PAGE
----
Friday, April 22, 2011

Earthworms, Rouge Carrots, and May Sarton

As a bibliophile, I've picked up the habit of reading several books at once.  Usually, this creates interesting juxtapositions and I naturally synthesize the ideas I'm reading into my life, into my writing.  This week I finished two books: May Sarton's memoir Plant Dreaming Deep and Amy Stewart's The Earth Moved.

In The Earth Moved, Stewart discusses how earthworms intersect with humanity, in nearly always a positive way.  She also imbues them with human-like characteristics when she writes:

“Worms are ruminators; they sift through whatever surround them, turn it over, explore it, move through it.  They are deliberate creatures, in no great hurry, but always in motion, twisting and burrowing, shrinking and contracting, and eating.  They spend their lives in a kind of active meditation, working through the detritus in which they live, the bits of leaves and grass and particles of soil.”

What strikes me most about this image is that worms work incrementally, slowly, getting a little bit done at a time.  Working with what they have--the messy detritus of a life.  As finals and the semester is crashing down around me, I can't get out in the garden for a long day of work. I can't even make my kitchen cupboards as tidy as I like. We suffered a grain moth invasion, when an unopened package of dried figs in the pantry proved to be a nesting ground, which was just another stressful thing to add to my list.  When the pressure of schoolwork builds up at the end of the semester, it feels like everything starts to fray around the edges.  At times like this, I must remind myself to have the patience of an earthworm.

It's been a rough spring so far.  As typical of Northwest Ohio, spring is fickle.  It's cold and wet and gray and it just won't cooperate with our wishes for warm, sunny weather.  4 of the last 5 days have been rainy. The thermometer stalls out at 50 degrees, never higher.  Yet, thinking of moving in small increments like the earthworm, I managed to get sugar snap peas, two kinds of radishes, bok choi, dill, and an assortment of lettuces and spinach in the ground.  Yesterday, after spending the whole afternoon grading research essays, I know that if I could just a small incremental little bit of gardening done, I would feel better.  It made all the difference in the world.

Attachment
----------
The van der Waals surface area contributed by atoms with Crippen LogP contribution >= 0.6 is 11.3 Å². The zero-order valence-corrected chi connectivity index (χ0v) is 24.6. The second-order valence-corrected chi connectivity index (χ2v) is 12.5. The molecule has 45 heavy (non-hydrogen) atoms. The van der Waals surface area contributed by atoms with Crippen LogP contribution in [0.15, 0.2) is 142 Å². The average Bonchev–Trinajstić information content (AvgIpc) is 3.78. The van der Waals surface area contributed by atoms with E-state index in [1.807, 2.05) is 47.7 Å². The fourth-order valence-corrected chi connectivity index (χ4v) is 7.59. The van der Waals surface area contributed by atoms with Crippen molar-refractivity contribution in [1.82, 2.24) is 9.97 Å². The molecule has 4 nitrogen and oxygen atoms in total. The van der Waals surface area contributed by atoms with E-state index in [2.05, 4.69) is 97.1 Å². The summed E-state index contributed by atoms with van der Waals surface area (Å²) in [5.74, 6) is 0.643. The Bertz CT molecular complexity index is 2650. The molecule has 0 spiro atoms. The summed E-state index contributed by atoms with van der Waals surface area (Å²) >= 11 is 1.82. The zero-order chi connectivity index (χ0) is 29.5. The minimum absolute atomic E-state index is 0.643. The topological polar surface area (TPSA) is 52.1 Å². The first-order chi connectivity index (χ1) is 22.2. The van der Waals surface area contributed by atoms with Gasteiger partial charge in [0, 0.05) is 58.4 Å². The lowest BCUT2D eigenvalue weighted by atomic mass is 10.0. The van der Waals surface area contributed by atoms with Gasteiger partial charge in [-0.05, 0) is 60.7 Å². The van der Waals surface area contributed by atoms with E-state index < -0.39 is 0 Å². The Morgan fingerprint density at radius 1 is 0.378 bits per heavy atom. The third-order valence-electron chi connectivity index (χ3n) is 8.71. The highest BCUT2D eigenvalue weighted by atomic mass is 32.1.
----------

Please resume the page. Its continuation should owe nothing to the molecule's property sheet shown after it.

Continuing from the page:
Rouge Carrots (notice the naughty kitten paw in the upper left-hand corner.)
Because gardening is now deep in my bones like writing and reading, I can relate when Sarton writes in Plant Dreaming Deep, “Making a garden is not a gentle hobby for the elderly, to be picked up and laid down like a game of solitaire.  It is a grand passion.  It seizes a person whole, and once it has done so he will have to accept that his life is going to be radically changed."  Gardening has seized me.  Now that I've gotten my fix--during the one dry day this week--I can stop trembling with anxiety.  I am hooked on vegetable gardening because I never quite know the joys or sorrows I will discover each time I step foot outside.  The garden is a constantly evolving, shape-shifting creature all its own.  

 Yesterday, when I was planting peas, I found these rogue carrots that had escaped harvest last fall.  To my surprise, they were still perfectly fine.  And, just to make sure, our new black and white kitten, Tessie made sure to do a thorough inspection while I shot photos.  Although, she did a better job of playing with the carrot top fronds.

I chopped the carrots, and ate them for dinner in a lovely chicken curry that surprisingly, has pureed pumpkin (made with frozen puree from last year's pie pumpkin harvest!) as a secret ingredient to give the sauce body, richness, and a wonderful mild sweetness.  I found the recipe at Eat the Cookie, a great gluten-free food blog, also based in Northwest Ohio.

So, I will continue to grade essays, read books, and work in the garden as I manage the detritus of my life.  And, hopefully like the earthworm, I can manage it with infinite patience so I can be open to the surprise of carrots in April!

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